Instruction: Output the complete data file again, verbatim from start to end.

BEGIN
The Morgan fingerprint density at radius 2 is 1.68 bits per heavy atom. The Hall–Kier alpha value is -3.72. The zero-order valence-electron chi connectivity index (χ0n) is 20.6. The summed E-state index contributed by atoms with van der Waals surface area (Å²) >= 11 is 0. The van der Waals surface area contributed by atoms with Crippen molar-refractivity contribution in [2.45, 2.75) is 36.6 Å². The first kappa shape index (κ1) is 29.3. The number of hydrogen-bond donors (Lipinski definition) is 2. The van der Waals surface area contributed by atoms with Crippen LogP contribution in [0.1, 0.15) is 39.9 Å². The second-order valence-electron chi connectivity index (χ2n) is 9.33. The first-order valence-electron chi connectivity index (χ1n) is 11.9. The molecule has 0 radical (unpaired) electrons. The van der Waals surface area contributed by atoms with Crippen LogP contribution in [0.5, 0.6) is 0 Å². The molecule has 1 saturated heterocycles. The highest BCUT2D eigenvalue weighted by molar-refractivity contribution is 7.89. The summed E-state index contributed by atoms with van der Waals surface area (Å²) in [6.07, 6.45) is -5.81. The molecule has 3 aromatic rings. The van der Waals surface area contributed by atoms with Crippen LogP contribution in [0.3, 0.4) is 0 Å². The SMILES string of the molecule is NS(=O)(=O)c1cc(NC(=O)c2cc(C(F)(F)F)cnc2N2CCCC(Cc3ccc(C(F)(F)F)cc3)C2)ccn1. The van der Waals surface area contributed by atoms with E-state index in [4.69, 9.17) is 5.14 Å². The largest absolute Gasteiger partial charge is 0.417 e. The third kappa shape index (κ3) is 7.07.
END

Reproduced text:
The Morgan fingerprint density at radius 2 is 1.68 bits per heavy atom. The Hall–Kier alpha value is -3.72. The zero-order valence-electron chi connectivity index (χ0n) is 20.6. The summed E-state index contributed by atoms with van der Waals surface area (Å²) >= 11 is 0. The van der Waals surface area contributed by atoms with Crippen molar-refractivity contribution in [2.45, 2.75) is 36.6 Å². The first kappa shape index (κ1) is 29.3. The number of hydrogen-bond donors (Lipinski definition) is 2. The van der Waals surface area contributed by atoms with Crippen LogP contribution in [0.1, 0.15) is 39.9 Å². The second-order valence-electron chi connectivity index (χ2n) is 9.33. The first-order valence-electron chi connectivity index (χ1n) is 11.9. The molecule has 0 radical (unpaired) electrons. The van der Waals surface area contributed by atoms with Crippen LogP contribution in [0.5, 0.6) is 0 Å². The molecule has 1 saturated heterocycles. The highest BCUT2D eigenvalue weighted by molar-refractivity contribution is 7.89. The summed E-state index contributed by atoms with van der Waals surface area (Å²) in [6.07, 6.45) is -5.81. The molecule has 3 aromatic rings. The van der Waals surface area contributed by atoms with Crippen LogP contribution in [0.3, 0.4) is 0 Å². The SMILES string of the molecule is NS(=O)(=O)c1cc(NC(=O)c2cc(C(F)(F)F)cnc2N2CCCC(Cc3ccc(C(F)(F)F)cc3)C2)ccn1. The van der Waals surface area contributed by atoms with E-state index in [4.69, 9.17) is 5.14 Å². The largest absolute Gasteiger partial charge is 0.417 e. The third kappa shape index (κ3) is 7.07.